in a motion to vacate, nor have they been substantiated
with evidence. It is plain from the face of Respondent's
"Counter-Petition" that they cannot make out a claim for vacatur of the
Award. As discussed supra, the Court is severely limited in its ability
to review an arbitration award for vacatur. In fact, we "may vacate only
for conduct that has prejudiced the rights of the parties." Florasynth,
750 F.2d at 176. This is because "the purpose of the motion to vacate is
to prevent an award from being enforced when some injustice in the
proceedings taints its validity." Id.
Respondents allege that the Arbitration Panel "manifestly disregarded
the evidence presented during the hearing, and went beyond its authority
by ordering and relying upon legal issues that were never in the case."
(Resp. Counter-Pet. to Vacate ¶ 9). The only possible claim under
9 U.S.C. § 10 that this allegation could be construed to make out is
that the arbitrators exceeded their authority. Case law dealing with
arbitrator misconduct in the consideration of evidence has focused
exclusively on the arbitrators' refusal to hear evidence, not their
affirmative consideration of evidence. See, e.g. Gulf Coast Indus.
Workers Union v. Exxon Co., (5th Cir. 1995), 70 F.3d 847 (award may be
arbitrator is guilty of misconduct in refusing to hear evidence.
However, even a refusal to hear evidence does not necessarily require
vacatur. See Hoteles Condado Beach, La Conch and Convention Center v.
Union De Tronquistas Local 901, (1st Cir. 1985), 763 F.2d 34 (arbitration
award must not be set aside for arbitrator's refusal to hear evidence
that is cumulative or irrelevant; vacatur is appropriate only when
exclusion of relevant evidence so affects rights of party that it may be
said that he was deprived of fair hearing). Accord Fine v. Bear, Stearns
& Co., Inc., (S.D.N.Y. 1991), 765 F. Supp. 824 (Arbitrator's alleged
refusal to hear evidence pertinent and material to arbitrage account
controversy did not amount to misconduct where the arbitration hearing
gave the parties a fundamentally fair hearing).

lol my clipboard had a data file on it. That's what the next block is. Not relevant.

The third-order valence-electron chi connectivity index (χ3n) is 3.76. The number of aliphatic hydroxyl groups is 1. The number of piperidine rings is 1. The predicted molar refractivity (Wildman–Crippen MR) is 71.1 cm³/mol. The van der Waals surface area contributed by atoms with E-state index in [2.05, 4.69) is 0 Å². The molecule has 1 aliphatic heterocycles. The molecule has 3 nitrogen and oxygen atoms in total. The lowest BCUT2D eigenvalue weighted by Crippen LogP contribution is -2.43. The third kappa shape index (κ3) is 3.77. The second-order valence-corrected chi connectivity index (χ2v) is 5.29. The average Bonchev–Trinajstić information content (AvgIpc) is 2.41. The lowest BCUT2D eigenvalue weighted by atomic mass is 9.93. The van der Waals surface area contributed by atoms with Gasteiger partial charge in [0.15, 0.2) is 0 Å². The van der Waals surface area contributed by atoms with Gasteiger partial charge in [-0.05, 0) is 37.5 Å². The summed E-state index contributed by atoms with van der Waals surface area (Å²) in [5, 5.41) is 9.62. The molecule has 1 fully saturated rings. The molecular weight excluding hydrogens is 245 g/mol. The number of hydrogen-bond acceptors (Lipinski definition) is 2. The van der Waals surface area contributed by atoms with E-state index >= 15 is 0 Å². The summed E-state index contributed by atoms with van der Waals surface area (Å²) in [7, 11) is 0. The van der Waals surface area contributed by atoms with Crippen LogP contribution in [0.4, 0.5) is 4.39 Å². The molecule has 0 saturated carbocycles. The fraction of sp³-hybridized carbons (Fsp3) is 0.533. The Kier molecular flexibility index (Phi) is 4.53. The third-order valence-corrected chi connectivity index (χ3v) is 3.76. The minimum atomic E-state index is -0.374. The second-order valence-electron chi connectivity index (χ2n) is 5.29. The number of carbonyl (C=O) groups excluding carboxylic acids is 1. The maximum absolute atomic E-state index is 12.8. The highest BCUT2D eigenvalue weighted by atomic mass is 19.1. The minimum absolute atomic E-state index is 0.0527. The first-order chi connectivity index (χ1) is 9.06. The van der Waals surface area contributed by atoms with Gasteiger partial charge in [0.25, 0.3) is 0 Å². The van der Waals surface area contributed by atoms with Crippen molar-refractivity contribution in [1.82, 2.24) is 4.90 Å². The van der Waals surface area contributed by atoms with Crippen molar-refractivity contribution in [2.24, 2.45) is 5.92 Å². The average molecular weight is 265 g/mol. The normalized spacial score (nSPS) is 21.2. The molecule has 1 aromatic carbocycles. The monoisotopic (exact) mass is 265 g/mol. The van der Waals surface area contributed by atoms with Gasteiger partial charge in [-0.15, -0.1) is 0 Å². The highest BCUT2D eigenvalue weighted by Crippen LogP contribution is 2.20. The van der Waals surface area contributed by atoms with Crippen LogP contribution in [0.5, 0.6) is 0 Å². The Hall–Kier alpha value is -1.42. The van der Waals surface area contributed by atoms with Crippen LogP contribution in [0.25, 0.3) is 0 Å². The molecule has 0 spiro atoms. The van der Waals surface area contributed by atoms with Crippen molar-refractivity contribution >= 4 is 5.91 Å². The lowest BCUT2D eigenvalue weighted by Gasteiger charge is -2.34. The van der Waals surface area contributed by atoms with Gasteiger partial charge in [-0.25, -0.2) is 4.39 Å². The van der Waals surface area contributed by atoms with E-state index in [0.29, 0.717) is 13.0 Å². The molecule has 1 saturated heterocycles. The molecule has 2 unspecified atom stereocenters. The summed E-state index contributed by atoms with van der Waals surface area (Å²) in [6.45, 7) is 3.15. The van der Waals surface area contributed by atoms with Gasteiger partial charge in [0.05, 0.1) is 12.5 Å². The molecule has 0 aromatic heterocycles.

These results can be explained by the great deference given to
arbitrator's decision to control order, procedure and presentation of
evidence by federal courts. See Nitram, Inc. v. Industrial Risk
Insurers, (M.D. Fla. 1994), 848 F. Supp. 162. affirmed 141 F.3d 1434. The
NASD rules provide that "the arbitrators shall determine the materiality
and relevance of any evidence proffered and shall not be bound by rules
governing the admissibility of evidence." NASD Manual Rule 10323.
Here, Respondents' only claim is that the issue upon which the
arbitrators asked the parties to submit five-page briefs was not
initially in issue. They do not argue that the hearing was fundamentally
unfair, nor do they suggest that their right to be heard was violated.
Such a claim is not enough to cause us to refuse Petitioner's request
that we issue an order to confirm the Award. Cobec Brazilian Trading and
Warehousing Corp. of U.S. v. Isbrandtsten, (S.D.N.Y. 1980), 524 F. Supp. 7
(arbitration award would not be vacated on theory that there had been a
neglectful disregard of evidence by arbitrators, in light of fact that
party's right to be heard had not been grossly and totally blocked).
Accordingly, we CONFIRM Kruse's award against Sands and Pak, jointly and
Kruse has also petitioned the Court to order Sands and Pak to pay
post-award interest. The NASD provides that "an award shall bear interest
from the date of the award (I) if not paid within thirty (30) days of
receipt." NASD Manual Rule 10330(h)(1). The arbitration award is silent
on the matter of post-award interest, so we will apply the legal rate
prevailing in New York, the state where the award was rendered. NASD
10330(h)(3). This rate is 9%. N.Y.C.P.L.R. § 5004.
Kruse's Petition to Confirm Arbitration Award is GRANTED in favor of
Kruse and against Sands and Pak, jointly and severally. Kruse is awarded
the amount of the Award. $300,960.08, against Sands and Pak, jointly and
severally, and post-award interest at the rate of 9% from July 18. 2002